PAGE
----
Q: The book contains over 1,000 color photographs. Of this expansive collection, which photos mean the most to you personally?

A: There’s a story behind most of these pictures, most definitely. As marine photography has been my full-time job for twenty years, I have a very real connection to the thousands of pictures created in my travels. That connection is most often to the photo’s subject- the animal or the moment in time- rather than the image’s composition, artistry, or techniques used to make it. I’ve always been more interested in the critters than the craft. Since I’ve enjoyed so many amazing encounters with fascinating creatures large and small, most of the pictures in this book do indeed strike a personal chord. A pelagic feeding frenzy with rarely photographed bryde’s whales and dozens of marlin attacking sardine baitballs surely ranks as the luckiest encounter I’ve ever had at sea… Slogging through a wasteland of what was once verdant mangrove forest, denuded to make way for a beach resort, left me near tears, as did climbing onto a sharkfinning boat in Thailand… On a brighter note, the “over under” split view reef shot which opens Chapter One is a favorite of mine. I believe it nicely illustrates a connection between land and sea, and captures the adventurous spirit which drives many of us in our quest to explore beneath the waves. Additionally, the mermaid pictured is my wife Melissa, my best friend and long-time dive buddy.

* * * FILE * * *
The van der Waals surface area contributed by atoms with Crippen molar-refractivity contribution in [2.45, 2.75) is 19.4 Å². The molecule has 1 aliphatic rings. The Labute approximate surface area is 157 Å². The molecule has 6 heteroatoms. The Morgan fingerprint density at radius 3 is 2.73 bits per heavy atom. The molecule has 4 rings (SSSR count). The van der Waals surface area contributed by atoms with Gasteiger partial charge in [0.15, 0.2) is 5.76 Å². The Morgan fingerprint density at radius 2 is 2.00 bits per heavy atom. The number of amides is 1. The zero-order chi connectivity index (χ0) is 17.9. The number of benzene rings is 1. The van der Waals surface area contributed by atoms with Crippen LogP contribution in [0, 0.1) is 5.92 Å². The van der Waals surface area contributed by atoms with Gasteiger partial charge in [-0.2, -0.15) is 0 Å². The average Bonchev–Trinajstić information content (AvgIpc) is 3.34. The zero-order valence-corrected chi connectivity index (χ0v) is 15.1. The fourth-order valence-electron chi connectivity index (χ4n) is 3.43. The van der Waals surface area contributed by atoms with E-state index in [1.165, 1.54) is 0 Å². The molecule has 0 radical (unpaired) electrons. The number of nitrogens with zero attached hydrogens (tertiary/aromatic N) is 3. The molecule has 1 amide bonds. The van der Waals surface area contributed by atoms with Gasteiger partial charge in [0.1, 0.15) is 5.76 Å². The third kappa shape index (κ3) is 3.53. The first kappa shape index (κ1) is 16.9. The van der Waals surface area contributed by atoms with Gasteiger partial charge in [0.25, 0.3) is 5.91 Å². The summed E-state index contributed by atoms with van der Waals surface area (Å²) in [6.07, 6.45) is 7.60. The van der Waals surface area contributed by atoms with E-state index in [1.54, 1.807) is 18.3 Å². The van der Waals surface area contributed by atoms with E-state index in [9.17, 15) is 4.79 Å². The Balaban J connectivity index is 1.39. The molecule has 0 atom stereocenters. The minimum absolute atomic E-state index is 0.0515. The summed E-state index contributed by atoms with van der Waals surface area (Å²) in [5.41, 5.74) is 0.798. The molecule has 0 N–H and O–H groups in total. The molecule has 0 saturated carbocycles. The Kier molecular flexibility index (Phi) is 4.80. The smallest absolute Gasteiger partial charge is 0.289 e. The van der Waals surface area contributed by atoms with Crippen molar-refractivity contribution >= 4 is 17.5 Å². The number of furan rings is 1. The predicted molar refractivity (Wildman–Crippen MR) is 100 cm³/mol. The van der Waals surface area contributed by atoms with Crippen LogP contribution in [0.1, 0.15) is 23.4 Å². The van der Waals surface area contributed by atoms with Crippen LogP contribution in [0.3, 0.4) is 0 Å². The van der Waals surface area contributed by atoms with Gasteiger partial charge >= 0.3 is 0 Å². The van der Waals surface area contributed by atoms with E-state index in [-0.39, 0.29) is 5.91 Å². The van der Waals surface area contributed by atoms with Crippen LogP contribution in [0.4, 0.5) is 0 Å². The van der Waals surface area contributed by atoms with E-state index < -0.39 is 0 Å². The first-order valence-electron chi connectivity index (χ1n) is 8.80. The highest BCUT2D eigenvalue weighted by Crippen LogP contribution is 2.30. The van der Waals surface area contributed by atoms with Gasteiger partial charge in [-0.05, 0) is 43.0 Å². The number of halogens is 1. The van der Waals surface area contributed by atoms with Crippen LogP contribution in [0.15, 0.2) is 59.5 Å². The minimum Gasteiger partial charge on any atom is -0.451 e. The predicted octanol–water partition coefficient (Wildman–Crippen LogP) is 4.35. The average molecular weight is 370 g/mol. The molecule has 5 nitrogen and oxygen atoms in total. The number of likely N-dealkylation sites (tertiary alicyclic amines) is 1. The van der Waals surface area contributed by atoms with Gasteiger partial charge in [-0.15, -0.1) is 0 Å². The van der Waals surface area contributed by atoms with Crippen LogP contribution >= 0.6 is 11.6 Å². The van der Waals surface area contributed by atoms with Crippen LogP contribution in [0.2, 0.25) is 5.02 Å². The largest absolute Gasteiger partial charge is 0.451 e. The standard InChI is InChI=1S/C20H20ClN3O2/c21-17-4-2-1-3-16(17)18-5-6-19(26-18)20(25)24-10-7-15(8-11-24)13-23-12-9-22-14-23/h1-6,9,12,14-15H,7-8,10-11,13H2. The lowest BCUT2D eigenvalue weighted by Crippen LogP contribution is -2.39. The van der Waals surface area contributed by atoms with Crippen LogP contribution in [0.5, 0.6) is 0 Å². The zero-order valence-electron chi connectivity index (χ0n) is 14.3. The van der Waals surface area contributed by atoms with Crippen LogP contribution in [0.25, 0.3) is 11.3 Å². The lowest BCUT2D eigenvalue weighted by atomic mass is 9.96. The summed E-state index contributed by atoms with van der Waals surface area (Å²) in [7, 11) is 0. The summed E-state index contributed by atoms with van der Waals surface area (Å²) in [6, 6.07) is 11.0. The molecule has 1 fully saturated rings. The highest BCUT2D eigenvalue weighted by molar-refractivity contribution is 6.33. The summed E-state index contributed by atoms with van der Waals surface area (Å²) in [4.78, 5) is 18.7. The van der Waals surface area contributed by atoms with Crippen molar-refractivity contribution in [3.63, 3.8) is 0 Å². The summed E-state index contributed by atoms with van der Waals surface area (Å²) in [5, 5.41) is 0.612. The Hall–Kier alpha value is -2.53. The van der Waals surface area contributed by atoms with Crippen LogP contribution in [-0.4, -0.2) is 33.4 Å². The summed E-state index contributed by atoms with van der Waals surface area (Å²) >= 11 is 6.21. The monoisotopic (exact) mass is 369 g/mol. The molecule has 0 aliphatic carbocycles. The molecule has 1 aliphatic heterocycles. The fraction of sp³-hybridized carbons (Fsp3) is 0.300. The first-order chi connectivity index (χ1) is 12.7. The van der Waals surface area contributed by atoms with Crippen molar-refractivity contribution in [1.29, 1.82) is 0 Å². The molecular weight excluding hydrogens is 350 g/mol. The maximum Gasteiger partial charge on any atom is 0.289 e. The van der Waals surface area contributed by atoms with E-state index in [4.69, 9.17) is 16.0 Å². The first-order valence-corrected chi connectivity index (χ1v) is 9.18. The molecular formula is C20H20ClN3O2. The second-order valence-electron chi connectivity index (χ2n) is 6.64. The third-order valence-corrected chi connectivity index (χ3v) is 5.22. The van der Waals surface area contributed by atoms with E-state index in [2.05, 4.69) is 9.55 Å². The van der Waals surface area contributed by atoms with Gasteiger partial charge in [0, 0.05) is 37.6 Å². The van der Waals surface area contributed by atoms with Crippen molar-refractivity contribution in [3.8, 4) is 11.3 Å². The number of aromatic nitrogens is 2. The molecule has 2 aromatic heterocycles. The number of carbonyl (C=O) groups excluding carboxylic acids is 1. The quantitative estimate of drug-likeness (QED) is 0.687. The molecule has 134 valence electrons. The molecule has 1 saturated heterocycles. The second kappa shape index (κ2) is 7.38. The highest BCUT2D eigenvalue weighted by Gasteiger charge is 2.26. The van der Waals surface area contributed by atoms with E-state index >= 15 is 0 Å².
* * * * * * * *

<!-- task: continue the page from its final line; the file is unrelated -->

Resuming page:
Q: How important was it for you to have a conservation chapter in this book?